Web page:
Hangmen

and Executioners.

(1) BULL is the earliest hangman whose name survives (about 1593).

(2) JOCK SUTHERLAND.

(3) DERRICK, who cut off the head of Essex in 1601.

(4) GREGORY. Father and son, mentioned by Sir Walter Scott (1647).

(5) GREGORY BRANDON, (about 1648).

(6) RICHARD BRANDON, his son, who executed Charles I.

(7) SQUIRE DUN, mentioned by Hudibras (part iii. c. 2).

(8) JACK KETCH (1678) executed Lord Russell and the Duke of Monmouth.

(9) ROSE, the butcher (1686): but Jack Ketch was restored to office the same year.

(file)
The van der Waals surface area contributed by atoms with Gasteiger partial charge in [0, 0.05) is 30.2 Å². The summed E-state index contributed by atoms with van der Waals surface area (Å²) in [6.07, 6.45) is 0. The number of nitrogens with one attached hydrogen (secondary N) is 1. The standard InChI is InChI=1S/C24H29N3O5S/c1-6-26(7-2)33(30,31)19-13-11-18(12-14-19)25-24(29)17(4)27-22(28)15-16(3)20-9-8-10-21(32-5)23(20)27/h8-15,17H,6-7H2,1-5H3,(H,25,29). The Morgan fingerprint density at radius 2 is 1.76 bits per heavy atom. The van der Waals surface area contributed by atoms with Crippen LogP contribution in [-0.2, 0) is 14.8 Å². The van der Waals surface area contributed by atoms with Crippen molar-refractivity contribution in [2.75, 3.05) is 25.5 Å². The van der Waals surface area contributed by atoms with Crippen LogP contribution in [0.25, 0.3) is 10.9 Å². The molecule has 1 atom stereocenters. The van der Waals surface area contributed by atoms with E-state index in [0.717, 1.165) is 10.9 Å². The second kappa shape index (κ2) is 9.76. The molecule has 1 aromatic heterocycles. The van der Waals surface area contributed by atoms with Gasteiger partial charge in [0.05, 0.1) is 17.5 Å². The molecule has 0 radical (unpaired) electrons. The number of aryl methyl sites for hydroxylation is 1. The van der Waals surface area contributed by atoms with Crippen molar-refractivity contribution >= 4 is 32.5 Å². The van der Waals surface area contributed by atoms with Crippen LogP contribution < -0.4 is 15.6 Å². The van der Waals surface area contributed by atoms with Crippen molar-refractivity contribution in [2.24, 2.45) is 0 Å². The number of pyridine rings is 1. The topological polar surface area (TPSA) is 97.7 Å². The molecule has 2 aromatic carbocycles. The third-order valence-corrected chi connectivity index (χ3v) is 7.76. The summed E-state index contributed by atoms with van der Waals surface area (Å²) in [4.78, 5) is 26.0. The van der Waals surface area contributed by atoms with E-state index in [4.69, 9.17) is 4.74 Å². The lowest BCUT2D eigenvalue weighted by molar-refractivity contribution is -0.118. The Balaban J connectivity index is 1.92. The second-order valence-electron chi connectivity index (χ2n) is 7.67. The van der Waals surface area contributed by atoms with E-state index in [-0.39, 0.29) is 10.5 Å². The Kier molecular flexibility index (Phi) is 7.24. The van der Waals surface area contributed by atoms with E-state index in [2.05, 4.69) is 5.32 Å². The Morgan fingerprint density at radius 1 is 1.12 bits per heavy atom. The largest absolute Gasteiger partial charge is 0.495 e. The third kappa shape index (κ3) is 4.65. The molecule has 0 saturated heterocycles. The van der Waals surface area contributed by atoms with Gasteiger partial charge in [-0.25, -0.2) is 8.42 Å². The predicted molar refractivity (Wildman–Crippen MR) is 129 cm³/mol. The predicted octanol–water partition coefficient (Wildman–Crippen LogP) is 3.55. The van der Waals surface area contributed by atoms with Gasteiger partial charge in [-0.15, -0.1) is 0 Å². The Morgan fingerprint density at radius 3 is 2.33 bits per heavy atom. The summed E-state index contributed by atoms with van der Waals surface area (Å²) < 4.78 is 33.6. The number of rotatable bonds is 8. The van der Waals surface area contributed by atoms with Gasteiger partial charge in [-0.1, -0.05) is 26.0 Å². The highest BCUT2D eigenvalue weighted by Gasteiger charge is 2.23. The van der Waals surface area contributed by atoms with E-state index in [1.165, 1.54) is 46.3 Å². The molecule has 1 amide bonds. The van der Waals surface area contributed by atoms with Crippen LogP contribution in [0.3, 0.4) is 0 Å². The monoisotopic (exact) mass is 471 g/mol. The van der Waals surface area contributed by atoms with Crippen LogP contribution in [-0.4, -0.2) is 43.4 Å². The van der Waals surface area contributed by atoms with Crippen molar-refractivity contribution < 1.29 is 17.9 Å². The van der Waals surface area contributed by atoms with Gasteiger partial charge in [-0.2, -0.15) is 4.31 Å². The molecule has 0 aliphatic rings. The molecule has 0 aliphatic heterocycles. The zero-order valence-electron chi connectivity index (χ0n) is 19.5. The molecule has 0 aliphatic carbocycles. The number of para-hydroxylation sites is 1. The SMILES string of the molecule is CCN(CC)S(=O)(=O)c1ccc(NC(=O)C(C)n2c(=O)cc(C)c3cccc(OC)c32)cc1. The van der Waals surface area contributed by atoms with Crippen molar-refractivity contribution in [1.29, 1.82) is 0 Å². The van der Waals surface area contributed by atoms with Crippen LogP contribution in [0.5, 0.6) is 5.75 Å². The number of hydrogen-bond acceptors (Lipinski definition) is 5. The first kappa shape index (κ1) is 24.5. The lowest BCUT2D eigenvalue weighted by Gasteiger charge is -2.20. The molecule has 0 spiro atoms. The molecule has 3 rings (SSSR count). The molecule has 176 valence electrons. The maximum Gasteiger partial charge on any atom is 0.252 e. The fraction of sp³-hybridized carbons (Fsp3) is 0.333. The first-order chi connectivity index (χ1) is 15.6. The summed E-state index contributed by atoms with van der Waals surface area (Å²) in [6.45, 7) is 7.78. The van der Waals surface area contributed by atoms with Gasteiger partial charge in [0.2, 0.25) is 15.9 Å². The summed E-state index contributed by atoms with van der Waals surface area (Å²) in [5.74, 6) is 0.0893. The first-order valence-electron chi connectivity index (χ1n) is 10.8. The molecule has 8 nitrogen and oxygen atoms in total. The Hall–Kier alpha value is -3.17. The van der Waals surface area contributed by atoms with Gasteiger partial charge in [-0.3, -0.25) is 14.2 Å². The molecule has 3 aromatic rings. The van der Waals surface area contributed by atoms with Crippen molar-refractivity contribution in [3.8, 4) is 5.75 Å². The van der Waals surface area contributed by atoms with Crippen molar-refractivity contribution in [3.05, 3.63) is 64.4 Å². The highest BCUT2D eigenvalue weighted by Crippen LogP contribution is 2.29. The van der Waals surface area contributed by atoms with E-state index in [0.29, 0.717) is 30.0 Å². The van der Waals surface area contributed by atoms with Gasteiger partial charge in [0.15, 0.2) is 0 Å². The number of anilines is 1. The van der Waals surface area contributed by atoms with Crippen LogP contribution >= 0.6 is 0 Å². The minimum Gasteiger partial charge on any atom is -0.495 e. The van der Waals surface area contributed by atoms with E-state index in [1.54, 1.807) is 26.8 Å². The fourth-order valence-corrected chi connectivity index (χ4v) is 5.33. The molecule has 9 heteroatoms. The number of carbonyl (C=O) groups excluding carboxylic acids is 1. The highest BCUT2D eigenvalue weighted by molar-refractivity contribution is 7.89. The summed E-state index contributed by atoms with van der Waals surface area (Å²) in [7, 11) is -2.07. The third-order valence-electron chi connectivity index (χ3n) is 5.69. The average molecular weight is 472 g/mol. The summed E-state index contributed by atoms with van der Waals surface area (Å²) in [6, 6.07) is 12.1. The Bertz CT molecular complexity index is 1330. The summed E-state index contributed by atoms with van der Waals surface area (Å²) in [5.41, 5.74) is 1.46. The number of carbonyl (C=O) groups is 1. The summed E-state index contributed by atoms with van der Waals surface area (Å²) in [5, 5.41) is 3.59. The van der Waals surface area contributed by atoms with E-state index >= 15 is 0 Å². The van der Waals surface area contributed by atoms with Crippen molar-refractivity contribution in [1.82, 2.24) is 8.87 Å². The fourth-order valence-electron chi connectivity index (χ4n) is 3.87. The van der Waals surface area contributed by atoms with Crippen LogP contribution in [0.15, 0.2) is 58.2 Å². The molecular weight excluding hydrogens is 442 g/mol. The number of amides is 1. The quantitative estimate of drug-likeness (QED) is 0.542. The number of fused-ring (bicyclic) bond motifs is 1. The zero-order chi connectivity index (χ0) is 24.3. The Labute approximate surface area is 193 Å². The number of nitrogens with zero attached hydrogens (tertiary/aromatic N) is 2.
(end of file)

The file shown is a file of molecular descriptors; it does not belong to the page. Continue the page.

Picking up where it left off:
(10) EDWARD DENNIS (1780), introduced as a character in Dickens's Barnaby Rudge.

(11) THOMAS CHESHIRE, nicknamed “Old Cheese.”

(12) JOHN CALCRAFT; MARWOOD; BERRY; etc.

(13) Of foreign executioners, the most celebrated are Little John; Capeluche, headsman of Paris during the terrible days of the Armagnacs and Burgundians; and the two brothers Sanson, who were executioners during the first French Revolution.

Hudibras, under the name of Dun, “personates” Sir Arthur Hazelrig, “the activest” of the five members impeached by King Charles I. The other four were Monk, Walton, Morley, and Alured.

Source: Dictionary of Phrase and Fable, E. Cobham Brewer, 1894
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